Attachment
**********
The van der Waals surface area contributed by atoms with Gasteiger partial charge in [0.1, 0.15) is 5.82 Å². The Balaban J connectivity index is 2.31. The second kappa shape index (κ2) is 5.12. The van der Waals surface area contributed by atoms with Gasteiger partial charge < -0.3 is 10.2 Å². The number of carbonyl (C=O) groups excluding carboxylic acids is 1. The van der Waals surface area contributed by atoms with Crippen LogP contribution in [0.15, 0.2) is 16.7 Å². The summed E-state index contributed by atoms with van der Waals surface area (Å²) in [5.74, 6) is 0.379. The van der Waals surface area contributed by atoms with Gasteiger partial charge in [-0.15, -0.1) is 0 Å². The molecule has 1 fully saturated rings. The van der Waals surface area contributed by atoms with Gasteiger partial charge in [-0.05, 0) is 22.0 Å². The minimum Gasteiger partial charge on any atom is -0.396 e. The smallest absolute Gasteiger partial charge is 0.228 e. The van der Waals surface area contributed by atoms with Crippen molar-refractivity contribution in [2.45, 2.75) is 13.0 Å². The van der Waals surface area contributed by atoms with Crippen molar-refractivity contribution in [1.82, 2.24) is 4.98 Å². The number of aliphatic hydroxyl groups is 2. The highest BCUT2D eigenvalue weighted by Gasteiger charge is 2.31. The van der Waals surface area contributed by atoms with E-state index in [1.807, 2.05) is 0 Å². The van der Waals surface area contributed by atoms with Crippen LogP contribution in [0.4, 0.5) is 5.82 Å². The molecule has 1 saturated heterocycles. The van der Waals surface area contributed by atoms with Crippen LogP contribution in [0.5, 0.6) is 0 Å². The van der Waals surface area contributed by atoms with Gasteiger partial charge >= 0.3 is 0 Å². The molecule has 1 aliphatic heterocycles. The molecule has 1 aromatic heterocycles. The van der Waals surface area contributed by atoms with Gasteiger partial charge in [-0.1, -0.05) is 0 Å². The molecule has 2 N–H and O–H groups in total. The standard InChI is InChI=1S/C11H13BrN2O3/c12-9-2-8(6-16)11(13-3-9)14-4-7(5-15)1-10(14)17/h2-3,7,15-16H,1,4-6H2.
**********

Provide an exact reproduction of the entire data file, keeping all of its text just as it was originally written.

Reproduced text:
The van der Waals surface area contributed by atoms with Gasteiger partial charge in [0.1, 0.15) is 5.82 Å². The Balaban J connectivity index is 2.31. The second kappa shape index (κ2) is 5.12. The van der Waals surface area contributed by atoms with Gasteiger partial charge < -0.3 is 10.2 Å². The number of carbonyl (C=O) groups excluding carboxylic acids is 1. The van der Waals surface area contributed by atoms with Crippen LogP contribution in [0.15, 0.2) is 16.7 Å². The summed E-state index contributed by atoms with van der Waals surface area (Å²) in [5.74, 6) is 0.379. The van der Waals surface area contributed by atoms with Gasteiger partial charge in [-0.15, -0.1) is 0 Å². The molecule has 1 fully saturated rings. The van der Waals surface area contributed by atoms with Gasteiger partial charge in [-0.05, 0) is 22.0 Å². The minimum Gasteiger partial charge on any atom is -0.396 e. The smallest absolute Gasteiger partial charge is 0.228 e. The van der Waals surface area contributed by atoms with Crippen molar-refractivity contribution in [2.45, 2.75) is 13.0 Å². The van der Waals surface area contributed by atoms with Crippen molar-refractivity contribution in [1.82, 2.24) is 4.98 Å². The number of aliphatic hydroxyl groups is 2. The highest BCUT2D eigenvalue weighted by Gasteiger charge is 2.31. The van der Waals surface area contributed by atoms with E-state index in [1.807, 2.05) is 0 Å². The van der Waals surface area contributed by atoms with Crippen LogP contribution in [0.4, 0.5) is 5.82 Å². The molecule has 1 saturated heterocycles. The van der Waals surface area contributed by atoms with Crippen LogP contribution in [0.5, 0.6) is 0 Å². The van der Waals surface area contributed by atoms with Gasteiger partial charge >= 0.3 is 0 Å². The molecule has 1 aliphatic heterocycles. The molecule has 1 aromatic heterocycles. The van der Waals surface area contributed by atoms with Gasteiger partial charge in [-0.1, -0.05) is 0 Å². The molecule has 2 N–H and O–H groups in total. The standard InChI is InChI=1S/C11H13BrN2O3/c12-9-2-8(6-16)11(13-3-9)14-4-7(5-15)1-10(14)17/h2-3,7,15-16H,1,4-6H2.